The magazine, which is now published six times a year and will become monthly from April 2004, has entirely original content. The majority of advertising though, is by international brands from the banking, IT and services sectors.
Altmann concedes that China is unlike any other market, but adds: "There's a genuine interest to learn from the West in every shape and form. I think China will leapfrog several generations of Western experience and go from 40s communism to present-day capitalism in ten years."
Launching a TV channel, however, can take several years, as broadcasters must talk to the government at length about the channel before being granted broadcast rights. Today there are 22 broadcasters with such rights, and the financial channel Bloomberg TV is set to go on-air later this year through the government's direct-to-home satellite TV platform.
It will broadcast from Asia and so will not have specific content adapted for the Chinese market. It can be broadcast only in English into commercial buildings, foreign compounds and hotels and advertising will be largely from global corporations.
Trevor Fellows, the head of media sales for Asia, Bloomberg TV, says: "It's an interesting and important market for us, but it's early. China is, we think, an economic powerhouse. You have only to look at the balance of trade flows to see the importance of China in the world economy."
THOMAS WONG - Chief Executive, Carat China
What is the most influential brand in China?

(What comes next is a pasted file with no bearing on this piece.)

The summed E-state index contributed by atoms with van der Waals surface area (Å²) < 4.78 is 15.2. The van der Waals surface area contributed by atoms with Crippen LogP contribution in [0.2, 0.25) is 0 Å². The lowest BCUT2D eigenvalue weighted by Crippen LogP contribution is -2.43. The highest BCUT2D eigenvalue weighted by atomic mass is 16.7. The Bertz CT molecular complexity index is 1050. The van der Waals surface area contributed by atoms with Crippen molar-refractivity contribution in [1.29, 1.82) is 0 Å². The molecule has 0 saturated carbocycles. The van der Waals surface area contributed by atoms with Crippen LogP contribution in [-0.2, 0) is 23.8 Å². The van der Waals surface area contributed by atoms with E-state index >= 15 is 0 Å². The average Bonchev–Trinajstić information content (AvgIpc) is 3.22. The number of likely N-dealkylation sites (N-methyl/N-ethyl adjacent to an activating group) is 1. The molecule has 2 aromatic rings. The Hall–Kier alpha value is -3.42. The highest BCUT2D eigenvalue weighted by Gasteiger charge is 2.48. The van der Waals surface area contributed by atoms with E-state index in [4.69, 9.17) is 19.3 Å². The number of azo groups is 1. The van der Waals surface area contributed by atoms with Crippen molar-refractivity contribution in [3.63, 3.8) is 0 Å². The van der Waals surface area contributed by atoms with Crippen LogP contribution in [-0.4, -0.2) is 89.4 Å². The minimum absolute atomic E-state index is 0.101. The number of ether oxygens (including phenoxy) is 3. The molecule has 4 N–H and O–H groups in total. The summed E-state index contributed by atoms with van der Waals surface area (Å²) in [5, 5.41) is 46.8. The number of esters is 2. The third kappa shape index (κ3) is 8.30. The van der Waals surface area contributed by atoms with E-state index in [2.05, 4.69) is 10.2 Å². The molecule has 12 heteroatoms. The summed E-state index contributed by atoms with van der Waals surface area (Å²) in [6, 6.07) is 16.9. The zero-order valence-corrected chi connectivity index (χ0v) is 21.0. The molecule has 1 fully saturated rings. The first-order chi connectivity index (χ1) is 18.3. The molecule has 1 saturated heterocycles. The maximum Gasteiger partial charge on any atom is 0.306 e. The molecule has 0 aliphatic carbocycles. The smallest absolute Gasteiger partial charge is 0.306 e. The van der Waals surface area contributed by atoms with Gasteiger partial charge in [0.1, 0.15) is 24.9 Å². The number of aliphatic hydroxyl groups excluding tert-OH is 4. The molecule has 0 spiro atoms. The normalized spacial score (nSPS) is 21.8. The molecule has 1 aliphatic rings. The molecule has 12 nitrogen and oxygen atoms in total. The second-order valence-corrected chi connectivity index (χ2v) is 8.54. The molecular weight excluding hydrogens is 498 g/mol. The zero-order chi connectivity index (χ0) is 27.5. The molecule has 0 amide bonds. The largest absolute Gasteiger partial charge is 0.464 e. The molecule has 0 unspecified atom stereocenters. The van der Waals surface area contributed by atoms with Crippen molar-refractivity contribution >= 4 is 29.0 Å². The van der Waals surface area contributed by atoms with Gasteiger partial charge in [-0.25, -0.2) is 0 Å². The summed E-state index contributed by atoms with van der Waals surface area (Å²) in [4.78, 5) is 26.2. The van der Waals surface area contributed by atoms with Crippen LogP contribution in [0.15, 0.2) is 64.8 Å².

Haier, the brand for household white goods. It was the first Chinese brand that exported around the world and it signed a business deal with the biggest retail chain, Wal-Mart, in the US. Haier's success has been used as a case study at Harvard Business School.
What has been the most talked-about campaign this year?
The TV campaign for Ping An Insurance, a local insurance company, and the "Moto" campaign from Motorola. Both were voted by Chinese consumers as the most attractive TV campaigns in 2002. By using appealing visuals, the Ping An TV spot effectively communicated the diversified services of the company. Meanwhile, the Moto TV ad marked the second generation of Motorola TV ad creative in China. It managed to achieve something completely different to the "expected" type of TV spot for mobile brands.
What's the must-see TV show?
The news on CCTV, which is the dominant television station in China. You gain an understanding of what the government's focus is on both a regional and a national level. To be successful in China, it's as important to understand the government as much as you understand your consumers and the marketplace.
Which media personality gets the most column inches?
Charles Zhang, chief executive and one of the founders of Sohu.com, which is the first Chinese internet portal listed on Nasdaq.
What's been the biggest media pitch of the year?
The US$55 million pitch for Ting Hsin International Corp, one of the largest food and beverage manufacturers in China. Carat China beat the incumbent, Dentsu, Optimedia, Maximize and Universal McCann.
Where's the best place to meet clients?
Shanghai Xin Tian Di, a place where east meets west.
What is the biggest single issue facing the media industry in China?
Keen competition leading to irrational reduction in commission and fees.
This article was first published on campaignlive.co.uk